Scotland moves to standardise recycling systems

Scottish Government and COSLA announce agreement on new consistent recycling systems across Scotland.


“Where does this go?” The new Household Recycling Charter will sweep away the confusion associated with having to learn about different recycling systems, said Richard Lochhead of the Scottish Government.

Scotland’s Environment Secretary Richard Lochhead was joined by COSLA spokesperson for Development, Economy and Sustainability, Councillor Stephen Hagan, on 9 December to announce a new consistent approach to recycling in Scotland.
The new Household Recycling Charter and associated Code of Practice will see local authorities begin to introduce standardised household recycling throughout Scotland. It will make it easier for people to recycle, improve the quality of recycling and help local communities reap the benefits of a more circular economy, said Lochhead.
Among the measures will be a new three-stream recycling system, which will include one container for glass, one for paper and card, and one for metals and plastics, together with existing food waste and residual collections. Over time, the intention is to move to a common colour system.

An end to confusion?
Richard Lochhead said: “This new consistent approach will sweep away the confusion that we all face every time we come across yet another difficult recycling system. It will maximise the quantity and quality of materials captured, and allow us to give consistent national messages about what people should do with their recycling, wherever they are in Scotland.
“This work has been undertaken in collaboration with COSLA, and I congratulate local authorities in taking the initiative with the development of this charter, and working together to deliver a good outcome for all Councils and, ultimately, for Scotland.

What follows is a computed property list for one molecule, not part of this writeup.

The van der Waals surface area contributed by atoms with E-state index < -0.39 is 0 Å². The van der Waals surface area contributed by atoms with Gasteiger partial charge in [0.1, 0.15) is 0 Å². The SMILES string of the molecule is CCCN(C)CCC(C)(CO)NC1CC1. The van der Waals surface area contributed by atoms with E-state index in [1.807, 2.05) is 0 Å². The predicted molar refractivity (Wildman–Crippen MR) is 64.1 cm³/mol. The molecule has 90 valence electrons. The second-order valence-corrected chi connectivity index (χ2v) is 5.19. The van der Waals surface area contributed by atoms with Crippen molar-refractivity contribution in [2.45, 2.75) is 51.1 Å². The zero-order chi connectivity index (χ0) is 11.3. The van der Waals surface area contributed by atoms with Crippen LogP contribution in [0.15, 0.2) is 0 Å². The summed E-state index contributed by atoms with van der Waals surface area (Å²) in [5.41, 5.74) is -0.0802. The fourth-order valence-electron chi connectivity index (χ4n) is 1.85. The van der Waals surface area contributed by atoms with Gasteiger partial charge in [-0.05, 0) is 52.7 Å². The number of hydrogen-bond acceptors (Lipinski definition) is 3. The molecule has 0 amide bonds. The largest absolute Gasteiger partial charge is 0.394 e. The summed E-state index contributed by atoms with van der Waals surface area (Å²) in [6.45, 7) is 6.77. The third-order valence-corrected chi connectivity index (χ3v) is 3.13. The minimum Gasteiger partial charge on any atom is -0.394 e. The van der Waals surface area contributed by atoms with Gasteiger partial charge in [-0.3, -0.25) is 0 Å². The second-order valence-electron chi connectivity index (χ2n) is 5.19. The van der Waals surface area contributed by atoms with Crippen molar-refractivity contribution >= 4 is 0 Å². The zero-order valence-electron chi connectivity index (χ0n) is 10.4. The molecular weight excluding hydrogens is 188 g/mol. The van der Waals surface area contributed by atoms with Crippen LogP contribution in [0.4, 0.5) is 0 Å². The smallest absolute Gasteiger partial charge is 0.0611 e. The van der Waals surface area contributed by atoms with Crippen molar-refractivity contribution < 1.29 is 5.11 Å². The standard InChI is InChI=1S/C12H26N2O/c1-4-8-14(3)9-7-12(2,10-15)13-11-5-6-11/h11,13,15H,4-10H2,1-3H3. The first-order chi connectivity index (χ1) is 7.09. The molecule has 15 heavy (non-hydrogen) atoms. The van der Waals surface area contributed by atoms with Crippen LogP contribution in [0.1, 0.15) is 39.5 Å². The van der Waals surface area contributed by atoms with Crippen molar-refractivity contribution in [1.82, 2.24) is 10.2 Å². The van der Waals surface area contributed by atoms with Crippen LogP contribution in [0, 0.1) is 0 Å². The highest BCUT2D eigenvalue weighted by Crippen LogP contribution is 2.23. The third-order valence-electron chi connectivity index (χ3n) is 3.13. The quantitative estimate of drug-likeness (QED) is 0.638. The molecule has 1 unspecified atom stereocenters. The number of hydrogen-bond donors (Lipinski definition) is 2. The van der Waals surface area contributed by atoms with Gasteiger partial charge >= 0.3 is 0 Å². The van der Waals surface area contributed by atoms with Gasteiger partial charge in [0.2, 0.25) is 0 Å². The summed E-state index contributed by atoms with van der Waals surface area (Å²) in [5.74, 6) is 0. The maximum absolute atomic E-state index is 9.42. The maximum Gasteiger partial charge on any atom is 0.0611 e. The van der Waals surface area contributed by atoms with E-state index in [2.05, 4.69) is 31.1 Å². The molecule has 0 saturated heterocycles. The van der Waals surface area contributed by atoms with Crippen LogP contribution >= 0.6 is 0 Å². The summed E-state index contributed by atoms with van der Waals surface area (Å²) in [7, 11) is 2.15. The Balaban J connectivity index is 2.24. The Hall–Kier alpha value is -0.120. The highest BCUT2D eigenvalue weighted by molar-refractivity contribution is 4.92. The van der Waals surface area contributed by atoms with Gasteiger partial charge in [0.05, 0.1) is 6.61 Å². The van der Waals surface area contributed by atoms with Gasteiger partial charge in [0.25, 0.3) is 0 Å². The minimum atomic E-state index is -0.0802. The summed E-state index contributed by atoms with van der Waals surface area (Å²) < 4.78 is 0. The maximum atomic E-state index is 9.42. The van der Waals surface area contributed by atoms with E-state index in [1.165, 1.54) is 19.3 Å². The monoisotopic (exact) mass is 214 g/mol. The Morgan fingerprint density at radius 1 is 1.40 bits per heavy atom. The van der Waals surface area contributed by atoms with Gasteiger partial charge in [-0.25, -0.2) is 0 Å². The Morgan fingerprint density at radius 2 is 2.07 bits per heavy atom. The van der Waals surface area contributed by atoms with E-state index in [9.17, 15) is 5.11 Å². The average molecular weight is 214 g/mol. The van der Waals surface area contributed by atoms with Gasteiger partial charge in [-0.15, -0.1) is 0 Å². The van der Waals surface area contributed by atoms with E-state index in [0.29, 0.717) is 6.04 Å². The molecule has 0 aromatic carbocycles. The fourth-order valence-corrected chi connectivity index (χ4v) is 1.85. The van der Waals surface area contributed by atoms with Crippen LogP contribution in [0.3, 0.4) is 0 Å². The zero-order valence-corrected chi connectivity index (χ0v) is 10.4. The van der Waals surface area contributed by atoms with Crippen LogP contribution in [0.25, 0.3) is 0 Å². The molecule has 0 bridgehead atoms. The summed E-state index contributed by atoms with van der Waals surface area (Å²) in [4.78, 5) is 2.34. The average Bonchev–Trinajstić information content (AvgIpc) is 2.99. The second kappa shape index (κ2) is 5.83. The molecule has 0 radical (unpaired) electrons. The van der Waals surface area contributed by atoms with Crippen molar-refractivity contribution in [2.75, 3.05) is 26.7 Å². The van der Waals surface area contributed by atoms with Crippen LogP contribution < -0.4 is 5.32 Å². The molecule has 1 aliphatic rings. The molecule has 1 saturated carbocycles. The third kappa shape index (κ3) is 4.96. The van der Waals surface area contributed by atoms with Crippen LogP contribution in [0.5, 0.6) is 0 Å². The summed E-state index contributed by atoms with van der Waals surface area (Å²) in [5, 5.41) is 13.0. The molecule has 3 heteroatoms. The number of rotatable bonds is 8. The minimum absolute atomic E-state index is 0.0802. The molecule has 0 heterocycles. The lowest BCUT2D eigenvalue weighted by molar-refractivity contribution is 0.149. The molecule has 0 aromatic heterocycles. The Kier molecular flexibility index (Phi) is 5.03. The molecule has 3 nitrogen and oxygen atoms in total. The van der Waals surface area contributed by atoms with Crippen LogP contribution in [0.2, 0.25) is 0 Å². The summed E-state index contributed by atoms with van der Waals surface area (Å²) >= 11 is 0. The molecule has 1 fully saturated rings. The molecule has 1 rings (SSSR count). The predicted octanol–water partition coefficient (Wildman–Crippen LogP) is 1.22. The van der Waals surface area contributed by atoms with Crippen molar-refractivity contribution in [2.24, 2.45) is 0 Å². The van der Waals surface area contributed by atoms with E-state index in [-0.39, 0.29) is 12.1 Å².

“This is a huge opportunity for Scotland, and as I set out in my circular economy consultation, I intend to align Scottish Government and Zero Waste Scotland support for recycling with the Scottish Household Recycling Charter.”
Councils can sign up to the voluntary Charter from January. After signing the charter they will receive support from Zero Waste Scotland in developing plans to introduce the new system.

Stakeholder support
The initiative is also supported the by waste management sector, packaging companies, drinks companies, retailers and the third sector.
The Packaging Recycling Group Scotland (PRGS), consisting of 34 leading food and drink companies and industry bodies, aims to support the Recycling Charter and work with the Scottish Government, local authorities and key stakeholders to achieve ambitious recycling targets.
Jane Bickerstaffe, spokesperson for The Packaging Recycling Group Scotland, said: “PRGS welcomes the decision of the Scottish Government and COSLA to work together and build on the success of current recycling systems.
“Through working in partnership, the Household Recycling Charter will bring Scotland a step closer to becoming a leader in sustainability. We believe that strengthening and integrating current recycling systems is the most effective way to boost recycling rates throughout the country.

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